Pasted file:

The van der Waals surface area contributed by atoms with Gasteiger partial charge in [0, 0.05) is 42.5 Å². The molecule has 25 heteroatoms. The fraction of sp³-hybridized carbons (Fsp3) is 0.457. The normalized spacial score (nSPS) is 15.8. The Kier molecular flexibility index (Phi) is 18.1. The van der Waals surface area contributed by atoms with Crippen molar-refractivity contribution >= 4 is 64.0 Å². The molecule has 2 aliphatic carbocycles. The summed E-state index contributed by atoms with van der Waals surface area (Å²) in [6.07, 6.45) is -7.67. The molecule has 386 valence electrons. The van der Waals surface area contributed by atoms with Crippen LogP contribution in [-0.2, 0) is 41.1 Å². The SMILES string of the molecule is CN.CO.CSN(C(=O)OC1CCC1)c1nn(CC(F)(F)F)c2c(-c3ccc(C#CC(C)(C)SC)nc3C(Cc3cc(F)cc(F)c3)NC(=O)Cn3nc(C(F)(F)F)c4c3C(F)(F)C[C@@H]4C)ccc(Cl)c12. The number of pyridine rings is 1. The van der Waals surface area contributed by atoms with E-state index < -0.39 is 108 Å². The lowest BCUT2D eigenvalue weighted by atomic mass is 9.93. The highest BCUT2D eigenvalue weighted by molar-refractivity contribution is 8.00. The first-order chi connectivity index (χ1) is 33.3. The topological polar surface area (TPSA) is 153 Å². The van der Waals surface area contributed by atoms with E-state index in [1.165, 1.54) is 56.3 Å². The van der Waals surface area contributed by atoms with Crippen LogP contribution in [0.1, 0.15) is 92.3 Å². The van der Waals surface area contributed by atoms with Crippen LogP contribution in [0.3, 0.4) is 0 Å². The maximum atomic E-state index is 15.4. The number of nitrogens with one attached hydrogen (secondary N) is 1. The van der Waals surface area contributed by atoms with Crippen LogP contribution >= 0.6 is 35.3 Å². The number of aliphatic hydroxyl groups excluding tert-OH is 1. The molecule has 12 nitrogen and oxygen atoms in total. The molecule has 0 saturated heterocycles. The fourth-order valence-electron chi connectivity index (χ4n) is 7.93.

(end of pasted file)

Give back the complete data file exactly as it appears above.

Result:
The van der Waals surface area contributed by atoms with Gasteiger partial charge in [0, 0.05) is 42.5 Å². The molecule has 25 heteroatoms. The fraction of sp³-hybridized carbons (Fsp3) is 0.457. The normalized spacial score (nSPS) is 15.8. The Kier molecular flexibility index (Phi) is 18.1. The van der Waals surface area contributed by atoms with Crippen molar-refractivity contribution >= 4 is 64.0 Å². The molecule has 2 aliphatic carbocycles. The summed E-state index contributed by atoms with van der Waals surface area (Å²) in [6.07, 6.45) is -7.67. The molecule has 386 valence electrons. The van der Waals surface area contributed by atoms with Crippen LogP contribution in [-0.2, 0) is 41.1 Å². The SMILES string of the molecule is CN.CO.CSN(C(=O)OC1CCC1)c1nn(CC(F)(F)F)c2c(-c3ccc(C#CC(C)(C)SC)nc3C(Cc3cc(F)cc(F)c3)NC(=O)Cn3nc(C(F)(F)F)c4c3C(F)(F)C[C@@H]4C)ccc(Cl)c12. The number of pyridine rings is 1. The van der Waals surface area contributed by atoms with E-state index < -0.39 is 108 Å². The lowest BCUT2D eigenvalue weighted by atomic mass is 9.93. The highest BCUT2D eigenvalue weighted by molar-refractivity contribution is 8.00. The first-order chi connectivity index (χ1) is 33.3. The topological polar surface area (TPSA) is 153 Å². The van der Waals surface area contributed by atoms with E-state index in [1.165, 1.54) is 56.3 Å². The van der Waals surface area contributed by atoms with Crippen LogP contribution in [0.1, 0.15) is 92.3 Å². The van der Waals surface area contributed by atoms with Crippen LogP contribution in [0.3, 0.4) is 0 Å². The maximum atomic E-state index is 15.4. The number of nitrogens with one attached hydrogen (secondary N) is 1. The van der Waals surface area contributed by atoms with Crippen LogP contribution >= 0.6 is 35.3 Å². The number of aliphatic hydroxyl groups excluding tert-OH is 1. The molecule has 12 nitrogen and oxygen atoms in total. The molecule has 0 saturated heterocycles. The fourth-order valence-electron chi connectivity index (χ4n) is 7.93.